Renewable Energy: The Clean Facts
Renewable power is booming, as innovation brings down costs and starts to deliver on the promise of a clean energy future. American solar and wind generation are breaking records and being integrated into the national electricity grid without compromising reliability.
This means that renewables are increasingly displacing “dirty” fossil fuels in the power sector, offering the benefit of lower emissions of carbon and other types of pollution. But not all sources of energy marketed as “renewable” are beneficial to the environment. Biomass and large hydroelectric dams create difficult trade-offs when considering the impact on wildlife, climate change, and other issues. Here’s what you should know about the different types of renewable energy sources—and how you can use these emerging technologies in your own home.
What Is Renewable Energy?
Renewable energy, often referred to as clean energy, comes from natural sources or processes that are constantly replenished. For example, sunlight and wind keep shining and blowing, even if their availability depends on time and weather.
While renewable energy is often thought of as a new technology, harnessing nature’s power has long been used for heating, transportation, lighting, and more. Wind has powered boats to sail the seas and windmills to grind grain. The sun has provided warmth during the day and helped kindle fires to last into the evening. But over the past 500 years or so, humans increasingly turned to cheaper, dirtier energy sources, such as coal and fracked gas.
Now that we have innovative and less-expensive ways to capture and retain wind and solar energy, renewables are becoming a more important power source, accounting for more than 12 percent of U.S. energy generation. The expansion in renewables is also happening at scales large and small, from giant offshore wind farms to rooftop solar panels on homes, which can sell power back to the grid. Even entire rural communities (in Alaska, Kansas, and Missouri) are relying on renewable energy for heating and lighting.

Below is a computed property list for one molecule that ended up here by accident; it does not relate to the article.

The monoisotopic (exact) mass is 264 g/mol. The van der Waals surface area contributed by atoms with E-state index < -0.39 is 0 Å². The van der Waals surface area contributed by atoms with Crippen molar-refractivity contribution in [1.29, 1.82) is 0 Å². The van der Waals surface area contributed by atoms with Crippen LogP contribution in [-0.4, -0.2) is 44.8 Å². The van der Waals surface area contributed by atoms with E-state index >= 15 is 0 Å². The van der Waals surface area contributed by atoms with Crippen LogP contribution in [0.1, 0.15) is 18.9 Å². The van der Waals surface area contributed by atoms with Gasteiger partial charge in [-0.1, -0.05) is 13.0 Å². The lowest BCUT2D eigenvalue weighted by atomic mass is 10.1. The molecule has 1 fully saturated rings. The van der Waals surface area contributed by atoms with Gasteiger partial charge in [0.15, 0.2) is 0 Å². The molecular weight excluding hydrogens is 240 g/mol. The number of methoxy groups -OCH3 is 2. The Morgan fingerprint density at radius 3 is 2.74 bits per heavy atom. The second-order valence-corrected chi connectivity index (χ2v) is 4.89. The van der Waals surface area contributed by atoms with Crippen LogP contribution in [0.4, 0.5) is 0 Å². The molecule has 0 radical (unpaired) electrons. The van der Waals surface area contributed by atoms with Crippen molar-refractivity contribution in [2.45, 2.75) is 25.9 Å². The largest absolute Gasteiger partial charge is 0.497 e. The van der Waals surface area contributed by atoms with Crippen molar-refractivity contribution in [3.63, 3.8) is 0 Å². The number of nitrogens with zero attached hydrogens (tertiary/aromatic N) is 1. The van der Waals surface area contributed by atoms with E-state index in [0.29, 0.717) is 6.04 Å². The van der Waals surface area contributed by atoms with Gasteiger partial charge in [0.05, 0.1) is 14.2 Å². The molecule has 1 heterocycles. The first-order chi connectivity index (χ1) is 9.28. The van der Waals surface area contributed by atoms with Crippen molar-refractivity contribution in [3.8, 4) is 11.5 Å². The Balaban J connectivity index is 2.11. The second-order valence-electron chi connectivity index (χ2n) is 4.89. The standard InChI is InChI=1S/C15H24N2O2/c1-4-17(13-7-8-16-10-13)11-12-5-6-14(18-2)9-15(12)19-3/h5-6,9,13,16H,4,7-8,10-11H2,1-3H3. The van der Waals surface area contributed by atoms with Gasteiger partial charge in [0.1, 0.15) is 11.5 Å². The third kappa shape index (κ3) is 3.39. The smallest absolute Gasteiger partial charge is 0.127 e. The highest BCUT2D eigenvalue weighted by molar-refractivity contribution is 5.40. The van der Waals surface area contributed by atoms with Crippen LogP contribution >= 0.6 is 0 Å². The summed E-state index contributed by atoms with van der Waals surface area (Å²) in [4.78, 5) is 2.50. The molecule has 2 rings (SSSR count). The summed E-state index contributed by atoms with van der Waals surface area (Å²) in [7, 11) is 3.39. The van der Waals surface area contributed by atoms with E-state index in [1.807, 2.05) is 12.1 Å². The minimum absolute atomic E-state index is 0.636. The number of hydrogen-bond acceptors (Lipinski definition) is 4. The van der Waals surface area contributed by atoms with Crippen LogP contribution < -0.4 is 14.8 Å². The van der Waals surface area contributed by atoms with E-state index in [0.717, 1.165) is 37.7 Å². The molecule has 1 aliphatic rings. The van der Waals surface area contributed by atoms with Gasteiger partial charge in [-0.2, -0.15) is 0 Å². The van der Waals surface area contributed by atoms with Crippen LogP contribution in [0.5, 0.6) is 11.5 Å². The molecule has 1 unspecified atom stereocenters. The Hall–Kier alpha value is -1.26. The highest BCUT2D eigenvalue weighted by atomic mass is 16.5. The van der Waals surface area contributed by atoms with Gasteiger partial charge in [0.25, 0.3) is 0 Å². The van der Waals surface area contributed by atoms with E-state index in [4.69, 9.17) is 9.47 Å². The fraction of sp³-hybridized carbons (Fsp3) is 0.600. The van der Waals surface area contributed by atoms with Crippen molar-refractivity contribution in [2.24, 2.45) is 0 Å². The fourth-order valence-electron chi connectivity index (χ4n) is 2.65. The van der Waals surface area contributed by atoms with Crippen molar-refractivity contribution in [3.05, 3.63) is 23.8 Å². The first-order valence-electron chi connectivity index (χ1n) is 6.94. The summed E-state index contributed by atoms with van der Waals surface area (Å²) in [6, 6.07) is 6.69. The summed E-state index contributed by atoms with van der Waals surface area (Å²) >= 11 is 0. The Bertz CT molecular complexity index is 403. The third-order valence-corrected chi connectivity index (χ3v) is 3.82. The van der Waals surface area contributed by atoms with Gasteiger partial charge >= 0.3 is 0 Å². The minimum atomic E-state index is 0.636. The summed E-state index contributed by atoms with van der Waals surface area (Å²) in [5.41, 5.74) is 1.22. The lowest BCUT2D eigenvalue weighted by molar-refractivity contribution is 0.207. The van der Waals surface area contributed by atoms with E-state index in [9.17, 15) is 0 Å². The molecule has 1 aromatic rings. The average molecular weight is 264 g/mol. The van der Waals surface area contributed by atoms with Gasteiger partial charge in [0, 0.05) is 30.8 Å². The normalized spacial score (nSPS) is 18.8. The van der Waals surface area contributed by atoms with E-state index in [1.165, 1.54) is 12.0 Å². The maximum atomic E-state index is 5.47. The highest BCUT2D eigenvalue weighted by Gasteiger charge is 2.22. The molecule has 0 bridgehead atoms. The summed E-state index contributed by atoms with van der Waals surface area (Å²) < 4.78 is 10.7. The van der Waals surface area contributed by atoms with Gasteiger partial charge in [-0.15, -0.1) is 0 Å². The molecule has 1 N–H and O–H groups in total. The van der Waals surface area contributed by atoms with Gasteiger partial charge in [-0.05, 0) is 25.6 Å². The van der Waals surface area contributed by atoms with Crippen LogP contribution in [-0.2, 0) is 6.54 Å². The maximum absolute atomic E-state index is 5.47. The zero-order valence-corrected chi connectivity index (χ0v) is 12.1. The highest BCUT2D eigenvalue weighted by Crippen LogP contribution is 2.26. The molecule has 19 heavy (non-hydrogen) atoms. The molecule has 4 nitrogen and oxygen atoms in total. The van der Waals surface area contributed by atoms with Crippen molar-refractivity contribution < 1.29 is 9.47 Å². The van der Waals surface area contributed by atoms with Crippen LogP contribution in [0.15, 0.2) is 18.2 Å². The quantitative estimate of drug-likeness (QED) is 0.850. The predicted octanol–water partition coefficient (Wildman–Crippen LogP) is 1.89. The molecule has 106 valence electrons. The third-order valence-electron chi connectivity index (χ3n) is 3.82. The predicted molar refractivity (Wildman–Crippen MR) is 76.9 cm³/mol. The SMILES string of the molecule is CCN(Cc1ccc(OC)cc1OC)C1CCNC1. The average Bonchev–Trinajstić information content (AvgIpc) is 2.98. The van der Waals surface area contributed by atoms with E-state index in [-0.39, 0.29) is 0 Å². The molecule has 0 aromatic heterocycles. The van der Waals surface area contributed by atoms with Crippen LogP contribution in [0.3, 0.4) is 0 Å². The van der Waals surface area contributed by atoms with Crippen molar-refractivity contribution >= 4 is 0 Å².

As renewable use continues to grow, a key goal will be to modernize America’s electricity grid, making it smarter, more secure, and better integrated across regions.
Nonrenewable, or “dirty,” energy includes fossil fuels such as oil, gas, and coal. Nonrenewable sources of energy are only available in limited amounts. When we pump gas at the station, we’re using a finite resource refined from crude oil that’s been around since prehistoric times.
Nonrenewable energy sources are also typically found in specific parts of the world, making them more plentiful in some nations than others. By contrast, every country has access to sunshine and wind. Prioritizing renewable energy can also improve national security by reducing a country’s reliance on exports from fossil fuel–rich nations.
Many nonrenewable energy sources can endanger the environment or human health. For example, oil drilling might require strip-mining Canada’s boreal forest; the technology associated with fracking can cause earthquakes and water pollution; and coal power plants foul the air. To top it off, all of these activities contribute to global warming.
Types of Renewable Energy Sources
Humans have been harnessing solar energy for thousands of years—to grow crops, stay warm, and dry foods. According to the National Renewable Energy Laboratory, “more energy from the sun falls on the earth in one hour than is used by everyone in the world in one year.” Today, we use the sun’s rays in many ways—to heat homes and businesses, to warm water, and to power devices.
Solar, or photovoltaic (PV), cells are made from silicon or other materials that transform sunlight directly into electricity. Distributed solar systems generate electricity locally for homes and businesses, either through rooftop panels or community projects that power entire neighborhoods. Solar farms can generate enough power for thousands of homes, using mirrors to concentrate sunlight across acres of solar cells. Floating solar farms—or “floatovoltaics”—can be an effective use of wastewater facilities and bodies of water that aren’t ecologically sensitive.
Solar supplies nearly 3 percent of U.S. electricity generation (some sources estimate it will reach nearly 4 percent in 2022). But 46 percent of all new generating capacity came from solar in 2021.
Solar energy systems don’t produce air pollutants or greenhouse gases, and as long as they are responsibly sited, most solar panels have few environmental impacts beyond the manufacturing process.
We’ve come a long way from old-fashioned windmills. Today, turbines as tall as skyscrapers—with turbines nearly as wide in diameter—stand at attention around the world. Wind energy turns a turbine’s blades, which feeds an electric generator and produces electricity.
Wind, which accounts for 9.2 percent of U.S. electricity generation, has become one of the cheapest energy sources in the country. Top wind power states include California, Iowa, Kansas, Oklahoma, and Texas, though turbines can be placed anywhere with high wind speeds—such as hilltops and open plains—or even offshore in open water.